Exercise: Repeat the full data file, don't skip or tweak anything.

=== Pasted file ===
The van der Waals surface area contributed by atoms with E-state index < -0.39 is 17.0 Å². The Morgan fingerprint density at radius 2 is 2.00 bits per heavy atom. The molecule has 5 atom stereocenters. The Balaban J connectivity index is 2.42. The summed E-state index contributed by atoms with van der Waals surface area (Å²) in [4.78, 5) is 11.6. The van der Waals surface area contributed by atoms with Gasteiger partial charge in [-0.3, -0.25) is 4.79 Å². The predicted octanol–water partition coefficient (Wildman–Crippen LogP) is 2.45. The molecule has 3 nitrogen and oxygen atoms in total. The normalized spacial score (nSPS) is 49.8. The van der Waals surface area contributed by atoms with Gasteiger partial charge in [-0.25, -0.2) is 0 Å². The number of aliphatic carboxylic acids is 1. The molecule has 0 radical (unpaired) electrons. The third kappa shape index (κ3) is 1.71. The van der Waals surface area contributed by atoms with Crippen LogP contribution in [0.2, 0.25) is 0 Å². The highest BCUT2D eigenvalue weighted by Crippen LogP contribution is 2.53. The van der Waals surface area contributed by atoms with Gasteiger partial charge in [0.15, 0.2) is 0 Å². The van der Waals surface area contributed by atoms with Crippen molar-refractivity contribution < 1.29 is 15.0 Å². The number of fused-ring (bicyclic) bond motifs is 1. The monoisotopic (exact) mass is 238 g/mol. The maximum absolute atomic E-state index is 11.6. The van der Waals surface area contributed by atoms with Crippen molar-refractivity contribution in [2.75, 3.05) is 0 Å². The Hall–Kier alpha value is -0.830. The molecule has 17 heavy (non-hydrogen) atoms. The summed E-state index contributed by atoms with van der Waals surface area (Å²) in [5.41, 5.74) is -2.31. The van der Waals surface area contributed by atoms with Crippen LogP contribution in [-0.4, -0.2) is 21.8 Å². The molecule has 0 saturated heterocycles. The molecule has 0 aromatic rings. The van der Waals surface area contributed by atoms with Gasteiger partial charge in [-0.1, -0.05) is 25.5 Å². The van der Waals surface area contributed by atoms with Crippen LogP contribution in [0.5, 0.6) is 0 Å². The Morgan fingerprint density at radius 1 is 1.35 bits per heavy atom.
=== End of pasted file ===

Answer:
The van der Waals surface area contributed by atoms with E-state index < -0.39 is 17.0 Å². The Morgan fingerprint density at radius 2 is 2.00 bits per heavy atom. The molecule has 5 atom stereocenters. The Balaban J connectivity index is 2.42. The summed E-state index contributed by atoms with van der Waals surface area (Å²) in [4.78, 5) is 11.6. The van der Waals surface area contributed by atoms with Gasteiger partial charge in [-0.3, -0.25) is 4.79 Å². The predicted octanol–water partition coefficient (Wildman–Crippen LogP) is 2.45. The molecule has 3 nitrogen and oxygen atoms in total. The normalized spacial score (nSPS) is 49.8. The van der Waals surface area contributed by atoms with Gasteiger partial charge in [-0.25, -0.2) is 0 Å². The number of aliphatic carboxylic acids is 1. The molecule has 0 radical (unpaired) electrons. The third kappa shape index (κ3) is 1.71. The van der Waals surface area contributed by atoms with Crippen LogP contribution in [0.2, 0.25) is 0 Å². The highest BCUT2D eigenvalue weighted by Crippen LogP contribution is 2.53. The van der Waals surface area contributed by atoms with Gasteiger partial charge in [0.15, 0.2) is 0 Å². The van der Waals surface area contributed by atoms with Crippen molar-refractivity contribution < 1.29 is 15.0 Å². The number of fused-ring (bicyclic) bond motifs is 1. The monoisotopic (exact) mass is 238 g/mol. The maximum absolute atomic E-state index is 11.6. The van der Waals surface area contributed by atoms with Crippen molar-refractivity contribution in [2.75, 3.05) is 0 Å². The Hall–Kier alpha value is -0.830. The molecule has 17 heavy (non-hydrogen) atoms. The summed E-state index contributed by atoms with van der Waals surface area (Å²) in [5.41, 5.74) is -2.31. The van der Waals surface area contributed by atoms with Crippen LogP contribution in [-0.4, -0.2) is 21.8 Å². The molecule has 0 saturated heterocycles. The molecule has 0 aromatic rings. The van der Waals surface area contributed by atoms with Gasteiger partial charge in [-0.1, -0.05) is 25.5 Å². The van der Waals surface area contributed by atoms with Crippen LogP contribution in [0.5, 0.6) is 0 Å². The Morgan fingerprint density at radius 1 is 1.35 bits per heavy atom.